Council passes budget to address the Cost of Living crisis
Stevenage Borough Council’s budget for 2023/24 set out how it can continue to run the majority of its services by taking a number of key decisions. The council has balanced its finances to deliver essential services to residents, and continues with its regeneration ambitions, housing priorities and safer co-operative neighbourhoods.
Cllr Richard Henry, Leader of Stevenage Borough Council said: “This is the toughest budget this council has faced in years. The Cost of Living crisis has also affected us as a council with rising inflationary costs including fuel and energy, through to increased material and other expenditure, all this of course, on the back of the cost of COVID and significant reductions in government funding since 2010/11.
“Local government has stepped up magnificently when faced with these current challenges. Despite huge cuts and increasing inflationary pressures on our finances we continue to deliver vital front-line services, supporting our most vulnerable residents, housing the homeless, delivering help and emergency funding to businesses and keeping our public spaces safe. I would like to express a huge thank you to all council staff who carried out this fantastic work.
“Almost every council is facing the need to plug a funding black hole. However, our members and officers have worked hard together to strive to ensure that we continue to have sufficient money to run our services whilst at the same time responding to our residents’ top priorities such as regenerating our town, building more social and affordable homes, and reducing crime.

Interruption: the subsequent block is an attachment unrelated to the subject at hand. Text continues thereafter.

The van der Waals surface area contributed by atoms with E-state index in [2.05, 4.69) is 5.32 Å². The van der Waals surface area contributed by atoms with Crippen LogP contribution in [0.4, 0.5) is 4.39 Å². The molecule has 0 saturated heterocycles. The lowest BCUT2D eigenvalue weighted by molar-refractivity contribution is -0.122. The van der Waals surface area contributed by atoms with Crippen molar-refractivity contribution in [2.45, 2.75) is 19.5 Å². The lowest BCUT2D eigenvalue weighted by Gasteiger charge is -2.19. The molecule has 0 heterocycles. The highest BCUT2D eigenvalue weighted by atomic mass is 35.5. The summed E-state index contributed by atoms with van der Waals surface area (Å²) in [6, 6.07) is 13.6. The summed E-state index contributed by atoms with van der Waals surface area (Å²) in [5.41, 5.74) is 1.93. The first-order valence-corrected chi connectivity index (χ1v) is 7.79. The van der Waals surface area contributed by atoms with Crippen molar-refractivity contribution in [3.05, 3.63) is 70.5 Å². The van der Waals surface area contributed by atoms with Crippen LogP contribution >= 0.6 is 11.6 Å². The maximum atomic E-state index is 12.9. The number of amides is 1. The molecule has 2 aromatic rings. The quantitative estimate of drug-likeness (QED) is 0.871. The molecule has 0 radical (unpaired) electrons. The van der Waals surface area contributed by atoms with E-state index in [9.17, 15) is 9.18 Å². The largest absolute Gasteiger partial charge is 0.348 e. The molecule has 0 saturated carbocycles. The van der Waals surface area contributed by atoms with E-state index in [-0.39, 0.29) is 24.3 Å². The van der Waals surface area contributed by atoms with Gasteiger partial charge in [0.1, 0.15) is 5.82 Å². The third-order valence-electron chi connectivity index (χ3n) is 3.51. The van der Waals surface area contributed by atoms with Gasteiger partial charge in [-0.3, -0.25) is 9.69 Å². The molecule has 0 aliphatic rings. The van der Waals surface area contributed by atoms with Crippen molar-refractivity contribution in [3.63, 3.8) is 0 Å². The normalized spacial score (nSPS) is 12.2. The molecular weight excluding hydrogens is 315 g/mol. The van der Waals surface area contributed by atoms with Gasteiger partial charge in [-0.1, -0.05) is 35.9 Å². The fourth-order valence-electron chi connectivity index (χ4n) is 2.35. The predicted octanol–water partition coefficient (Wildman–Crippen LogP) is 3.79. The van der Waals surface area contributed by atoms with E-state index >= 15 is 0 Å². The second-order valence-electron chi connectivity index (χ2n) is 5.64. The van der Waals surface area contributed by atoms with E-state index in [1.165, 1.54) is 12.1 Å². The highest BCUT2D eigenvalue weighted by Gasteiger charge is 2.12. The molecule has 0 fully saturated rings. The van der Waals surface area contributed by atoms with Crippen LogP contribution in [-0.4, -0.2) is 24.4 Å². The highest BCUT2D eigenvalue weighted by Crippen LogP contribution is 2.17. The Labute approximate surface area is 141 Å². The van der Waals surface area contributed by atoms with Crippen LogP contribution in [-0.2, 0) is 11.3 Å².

“It is with great regret the council has had to recommend the closure of its free play scheme offer. The total service £601thousand which equates to £566 per child registered with the service. Unfortunately, the service has not been as well used since the pandemic and it is our one of biggest areas of discretionary spend. There are further smaller service cuts to our Health and Wellbeing and Sports Development services, due to inflationary pressures we cannot fund through fees and council tax increases. However, we have just heard our Wellbeing and Sports Development service has been awarded external funding for next year so we are able to continue this for another year”.
The £37.5million the council and the Stevenage Development Board secured from the Town’s Fund will result in exciting schemes being delivered to the value of £140million and we have secured the £14million from the Local Enterprise Partnership. This funding has been used to:
- improve the town’s public realm,
- build a new bus interchange,
- develop Co-Space in the town centre which is now 100% occupied by local businesses and entrepreneurs,
- construct the new railway multi storey car park,
- create Event Island - space for events and performances
- and most importantly, bring new businesses into the town to provide jobs and development opportunities for local people.
The council’s own revenue funding may be under financial pressure, but it will continue to utilise external funding for the benefit of those who live and work in the town.
Council Tax paid to Stevenage Borough Council for a Band C property will go up by £5.99 (2.99%) per year. Each C household will pay Stevenage Borough Council £206.50 for 2023/24. This is the equivalent of just £3.97 per week or 57 pence per day to fund services from Stevenage Borough Council.
Hertfordshire County Council will see an increase of 4.99%, and 6.73% for the Police and Crime Commissioner for their share of the council tax. This means a Band C Council Tax in Stevenage for 2023/24 will be £1,845.28 or £153.77per month which represents an overall increase of 4.96%. Although we collect Council Tax from our residents we only keep just over 11% of that total sum. The Police and Crime Commissioner and Herts County Council receiving £211.56 and £1,427.22 respectively.